So now that I have you salivating over the idea of writing a résumé, step back and ask yourself whether résumés are par for your industry. "In the beginning I did a mass mailing [of résumés] to my target market," says voice-over artist Laura West. "I was highly disappointed by the lack of response. The voice business is a real word-of-mouth one. I've had more success from sending out demo tapes."

Okay, now that all the voice-over artists have left, we can continue.

First Things Second

If you've worked for The Man, you probably know all about chronological résumés and experience-based résumés. But for an IP, neither of these formats works perfectly. Sure, the skills and education sections are fine, but no client wants to read about every IP assignment you've ever landed.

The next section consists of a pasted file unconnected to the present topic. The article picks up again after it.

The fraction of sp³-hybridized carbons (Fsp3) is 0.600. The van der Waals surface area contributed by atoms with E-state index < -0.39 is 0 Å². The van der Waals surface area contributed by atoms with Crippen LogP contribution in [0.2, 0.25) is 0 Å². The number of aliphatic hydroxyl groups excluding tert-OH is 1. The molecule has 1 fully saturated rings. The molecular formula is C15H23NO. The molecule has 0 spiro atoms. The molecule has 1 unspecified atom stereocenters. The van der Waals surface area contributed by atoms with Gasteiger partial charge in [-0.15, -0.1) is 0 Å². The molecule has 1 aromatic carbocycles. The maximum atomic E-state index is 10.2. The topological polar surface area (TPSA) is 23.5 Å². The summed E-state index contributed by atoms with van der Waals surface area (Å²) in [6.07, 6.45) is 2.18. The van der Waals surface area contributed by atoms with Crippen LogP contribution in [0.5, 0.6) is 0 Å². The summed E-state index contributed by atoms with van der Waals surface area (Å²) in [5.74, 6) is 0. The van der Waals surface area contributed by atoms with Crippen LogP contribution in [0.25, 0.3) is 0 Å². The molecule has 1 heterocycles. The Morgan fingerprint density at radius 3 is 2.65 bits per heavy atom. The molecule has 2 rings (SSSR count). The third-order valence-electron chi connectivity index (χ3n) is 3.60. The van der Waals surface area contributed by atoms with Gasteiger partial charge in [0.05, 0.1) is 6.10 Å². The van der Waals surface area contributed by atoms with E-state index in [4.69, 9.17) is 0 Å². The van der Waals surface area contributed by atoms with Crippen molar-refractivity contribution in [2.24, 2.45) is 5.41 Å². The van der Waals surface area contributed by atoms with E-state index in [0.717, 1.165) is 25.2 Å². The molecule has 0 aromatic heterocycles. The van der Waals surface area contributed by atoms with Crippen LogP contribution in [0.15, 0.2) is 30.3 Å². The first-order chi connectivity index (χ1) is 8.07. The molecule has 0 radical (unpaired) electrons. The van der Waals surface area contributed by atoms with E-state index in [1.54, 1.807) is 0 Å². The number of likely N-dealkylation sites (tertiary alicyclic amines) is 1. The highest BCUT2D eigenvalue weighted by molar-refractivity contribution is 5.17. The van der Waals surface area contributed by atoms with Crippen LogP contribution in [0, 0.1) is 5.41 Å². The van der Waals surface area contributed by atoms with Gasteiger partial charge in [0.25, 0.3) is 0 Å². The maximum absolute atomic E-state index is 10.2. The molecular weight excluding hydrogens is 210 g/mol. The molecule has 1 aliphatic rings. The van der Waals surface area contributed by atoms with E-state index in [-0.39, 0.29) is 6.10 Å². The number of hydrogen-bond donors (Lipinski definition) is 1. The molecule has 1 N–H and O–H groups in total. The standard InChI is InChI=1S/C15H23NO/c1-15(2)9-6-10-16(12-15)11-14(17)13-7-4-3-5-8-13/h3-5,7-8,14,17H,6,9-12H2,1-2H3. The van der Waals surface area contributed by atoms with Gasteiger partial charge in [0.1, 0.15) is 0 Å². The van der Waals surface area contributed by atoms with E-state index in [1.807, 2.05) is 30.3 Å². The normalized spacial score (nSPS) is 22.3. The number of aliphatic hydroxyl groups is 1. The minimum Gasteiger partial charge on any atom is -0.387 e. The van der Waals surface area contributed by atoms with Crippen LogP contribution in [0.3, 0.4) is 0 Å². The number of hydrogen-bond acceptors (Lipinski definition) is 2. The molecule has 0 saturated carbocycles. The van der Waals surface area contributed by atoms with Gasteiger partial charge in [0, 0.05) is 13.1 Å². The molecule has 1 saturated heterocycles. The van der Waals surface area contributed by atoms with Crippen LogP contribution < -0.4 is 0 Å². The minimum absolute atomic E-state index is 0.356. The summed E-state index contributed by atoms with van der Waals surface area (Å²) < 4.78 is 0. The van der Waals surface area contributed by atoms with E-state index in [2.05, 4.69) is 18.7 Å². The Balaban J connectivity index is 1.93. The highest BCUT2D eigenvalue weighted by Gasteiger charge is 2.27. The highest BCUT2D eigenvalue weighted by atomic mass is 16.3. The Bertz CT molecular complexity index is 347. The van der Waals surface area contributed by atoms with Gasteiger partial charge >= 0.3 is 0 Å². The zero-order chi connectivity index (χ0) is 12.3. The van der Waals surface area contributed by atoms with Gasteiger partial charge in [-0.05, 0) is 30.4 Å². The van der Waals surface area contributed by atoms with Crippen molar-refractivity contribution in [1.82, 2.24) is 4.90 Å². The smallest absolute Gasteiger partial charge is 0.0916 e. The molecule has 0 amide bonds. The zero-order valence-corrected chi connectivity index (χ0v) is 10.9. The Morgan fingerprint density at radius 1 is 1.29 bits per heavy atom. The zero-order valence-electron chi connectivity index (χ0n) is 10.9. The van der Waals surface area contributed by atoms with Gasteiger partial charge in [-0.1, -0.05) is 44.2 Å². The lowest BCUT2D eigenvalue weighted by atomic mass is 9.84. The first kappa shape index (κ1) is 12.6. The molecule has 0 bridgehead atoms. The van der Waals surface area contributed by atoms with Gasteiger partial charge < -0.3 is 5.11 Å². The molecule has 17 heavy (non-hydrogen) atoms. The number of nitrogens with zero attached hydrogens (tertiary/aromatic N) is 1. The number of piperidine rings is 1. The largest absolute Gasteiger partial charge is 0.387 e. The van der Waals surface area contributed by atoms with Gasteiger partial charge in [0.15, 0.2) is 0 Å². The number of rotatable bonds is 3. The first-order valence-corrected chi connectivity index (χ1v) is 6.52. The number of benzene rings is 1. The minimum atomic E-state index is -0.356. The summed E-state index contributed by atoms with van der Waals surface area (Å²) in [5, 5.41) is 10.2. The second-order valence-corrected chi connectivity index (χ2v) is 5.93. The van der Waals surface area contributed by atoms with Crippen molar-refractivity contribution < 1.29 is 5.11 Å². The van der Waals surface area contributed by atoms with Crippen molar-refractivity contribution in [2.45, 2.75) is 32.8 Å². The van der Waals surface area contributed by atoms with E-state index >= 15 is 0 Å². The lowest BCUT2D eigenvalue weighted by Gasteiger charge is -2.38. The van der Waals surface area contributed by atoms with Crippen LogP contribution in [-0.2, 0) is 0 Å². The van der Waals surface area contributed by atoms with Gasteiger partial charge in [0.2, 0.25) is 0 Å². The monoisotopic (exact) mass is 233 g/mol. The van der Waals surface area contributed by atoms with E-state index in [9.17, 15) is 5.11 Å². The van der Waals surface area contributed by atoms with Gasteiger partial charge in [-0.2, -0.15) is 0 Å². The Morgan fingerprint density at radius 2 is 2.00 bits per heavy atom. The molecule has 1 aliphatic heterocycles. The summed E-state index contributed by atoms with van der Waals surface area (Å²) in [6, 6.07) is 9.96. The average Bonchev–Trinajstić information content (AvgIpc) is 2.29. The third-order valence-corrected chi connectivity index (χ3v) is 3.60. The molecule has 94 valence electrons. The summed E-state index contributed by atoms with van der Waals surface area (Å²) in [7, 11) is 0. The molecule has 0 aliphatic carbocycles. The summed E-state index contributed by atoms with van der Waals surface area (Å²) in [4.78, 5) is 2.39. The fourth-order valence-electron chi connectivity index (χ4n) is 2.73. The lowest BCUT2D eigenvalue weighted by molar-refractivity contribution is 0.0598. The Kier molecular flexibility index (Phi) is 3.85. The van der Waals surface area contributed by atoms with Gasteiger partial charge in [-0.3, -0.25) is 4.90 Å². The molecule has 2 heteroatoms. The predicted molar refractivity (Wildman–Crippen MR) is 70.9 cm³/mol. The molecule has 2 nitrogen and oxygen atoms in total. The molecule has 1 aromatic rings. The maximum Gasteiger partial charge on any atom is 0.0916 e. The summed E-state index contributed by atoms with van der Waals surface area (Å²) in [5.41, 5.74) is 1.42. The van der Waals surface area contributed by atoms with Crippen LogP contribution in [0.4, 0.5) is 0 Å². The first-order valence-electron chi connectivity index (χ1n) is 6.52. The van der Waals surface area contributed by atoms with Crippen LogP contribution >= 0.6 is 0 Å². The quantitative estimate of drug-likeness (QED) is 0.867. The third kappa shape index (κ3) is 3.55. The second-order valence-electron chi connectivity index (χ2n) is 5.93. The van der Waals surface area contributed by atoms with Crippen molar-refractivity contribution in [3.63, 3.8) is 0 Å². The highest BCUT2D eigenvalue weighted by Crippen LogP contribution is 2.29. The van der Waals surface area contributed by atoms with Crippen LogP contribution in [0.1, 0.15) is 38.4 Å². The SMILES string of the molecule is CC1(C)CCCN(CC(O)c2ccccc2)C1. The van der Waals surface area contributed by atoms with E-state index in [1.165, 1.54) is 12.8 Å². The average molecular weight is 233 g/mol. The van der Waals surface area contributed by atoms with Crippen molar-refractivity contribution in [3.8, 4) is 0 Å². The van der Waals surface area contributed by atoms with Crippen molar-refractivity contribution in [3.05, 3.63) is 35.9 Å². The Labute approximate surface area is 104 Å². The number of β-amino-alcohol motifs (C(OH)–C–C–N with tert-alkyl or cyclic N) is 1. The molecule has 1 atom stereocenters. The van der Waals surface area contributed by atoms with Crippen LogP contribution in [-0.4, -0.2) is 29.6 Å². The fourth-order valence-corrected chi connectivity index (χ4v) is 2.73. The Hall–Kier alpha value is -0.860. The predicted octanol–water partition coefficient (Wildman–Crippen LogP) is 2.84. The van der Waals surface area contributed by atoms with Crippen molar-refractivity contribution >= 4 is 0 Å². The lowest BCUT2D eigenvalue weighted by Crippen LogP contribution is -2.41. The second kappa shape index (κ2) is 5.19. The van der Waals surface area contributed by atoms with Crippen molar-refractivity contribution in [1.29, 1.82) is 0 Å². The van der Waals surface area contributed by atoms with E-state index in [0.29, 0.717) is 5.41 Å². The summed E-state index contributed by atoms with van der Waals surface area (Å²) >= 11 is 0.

"A freelance résumé can be more casual," says Anne Maxfield, president of Project Solvers, a freelance talent agency for the fashion industry. Write up a few of the better clients and projects, she suggests, and add "Full client list available" at the end of that section.

Also, even though you have 256 quadrillion megs at your disposal, avoid the urge to list your vital stats, hobbies, or favorite authors. "I don't care if you like dogs and children and singing in the rain," says Maxfield, who obviously despises all things good and sweet. All your prospect cares about is whether you can make his or her life easier.

Don't forget to use active verbs, sell yourself, blah, blah, blah. For all the (yawn) standard advice on how to cook up a résumé, check out The Résumé Shop.

Bells or Whistles -- but not Both

For paper résumés, simple is better: one font for the headers and another for the body; job titles or former clients in italics; bullets possibly in a different color from the rest of the text. In other words, nothing too outrageous.